Corporate Communications – Trends for 2010

Following on from the piece in PR Week (issue dated January 29, probably still on sale, this week’s cover price – oooooo – £12.34, or nearest offer – or just click here) about the latest Edelman Trust Barometer (well done the Week – a genuinely useful news piece – I have high hopes of you for the future), I came across this, an article from Entrepreneur magazine.

(Before I go on, I should also say that the author of the article, one Susan Gunelius, also features regularly in Communicate Magazine’s ‘Who’s Blogging What’ section. So do I, actually, so it’s no guarantee of quality.)

Anyhoo – yesterday, btw, was Groundhog Day and the wee critter duly came out of his quarters, saw his shadow and condemned us to six more weeks’ winter. Or maybe it’s just the States. Small creature’s vermin, in any case. The article in Entrepreneur magazine provides – for discussion, obviously – 10 marketing trends for 2010. I have to say that my initial instinct was to discard it as hippy nonsense (and some of it I still do) but in the light of what Messrs Edelman had to say, I can’t help but thinking it needs a further examination, especially in terms of how some of the 10 might affect the corporate communicator.

Thinking caps on, then, chaps – eyes down, here are the trends that we should be pondering:

  • Transparency and trust are paramount (Edelman go as far as to propose that trust and transparency rank higher than product quality – I’m summarising – and that financial return is one of the least important factors in driving corporate reputation)
  • Less interruption, more enhancement and value-add – don’t go disturbing people with your messages (unless you’re Mr T and Snickers) – give them something they can use
  • People want value – sometimes as simply as making their disposable incomes go further with discounts and free stuff – give them that and they’ll love you
  • Show, don’t tell – actions speak louder than words, so demonstrate what the benefit of your stuff is – what will the audience actually get if they give you their hard-earned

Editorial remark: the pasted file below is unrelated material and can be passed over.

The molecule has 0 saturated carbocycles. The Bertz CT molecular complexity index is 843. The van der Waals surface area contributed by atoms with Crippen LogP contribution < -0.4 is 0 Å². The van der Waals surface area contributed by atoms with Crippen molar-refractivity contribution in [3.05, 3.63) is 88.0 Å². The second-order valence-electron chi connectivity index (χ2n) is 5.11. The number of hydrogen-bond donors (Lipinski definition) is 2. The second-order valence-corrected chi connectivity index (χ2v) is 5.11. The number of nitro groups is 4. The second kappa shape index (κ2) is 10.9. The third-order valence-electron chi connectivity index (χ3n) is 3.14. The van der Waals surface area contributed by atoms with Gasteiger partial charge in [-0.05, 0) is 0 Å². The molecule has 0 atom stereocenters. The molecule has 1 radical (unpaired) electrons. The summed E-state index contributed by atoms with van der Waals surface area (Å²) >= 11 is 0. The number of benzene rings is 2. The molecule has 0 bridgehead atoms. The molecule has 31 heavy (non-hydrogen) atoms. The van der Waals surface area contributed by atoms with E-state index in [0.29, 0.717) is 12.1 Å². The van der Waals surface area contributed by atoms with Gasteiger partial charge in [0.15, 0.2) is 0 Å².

• Peace of mind is the new black – your audiences want reassurance, because they’re hurting right now, and they want to hear it in your marketing and communications messages

OK – I’ve paraphrased it, and I’ve not included all of the 10 Marketing Trends for 2010 – because I still don’t believe in the ‘global conversation’ voodoo, and I do think that there is still an outside chance that social media as marketing, comms and sales tools may still be exposed for the valueless charades that they are. (Oooops – did I say that out loud?)

(Back to Edelman briefly – their study shows that traditional media are still more highly trusted that social media, blogs or websites – so there, social media evangelists and gurus! Eh?)

Finally, and it’s not new, but maybe we can make it work this time round – ‘integrated marketing trumps standalone tactics’. This means a new era of co-operation between sales, marketing and comms, if we are to get it right.

(Less sniggering at the back, please.)

4 thoughts on “Corporate Communications – Trends for 2010

  1. Thanks for adding your thoughts to my article. I don’t actually write for Communicate Magazine, but they might republish some of the content that I write for other blogs/websites (I never heard of it until I read your post). However, the article I wrote for Entrepreneur.com is, in fact, my original content to help small business owners develop a marketing strategy for 2010. I hope it’s helpful!

    • Thanks for your feedback – I did find the article interesting, and there are certainly things there that the communications industry should be taking notice of in the next 12 months.

      Apologies for the confusion over Communicate Magazine – they have obviously set up a link to the corporate-eye blog, which carries your by-line.

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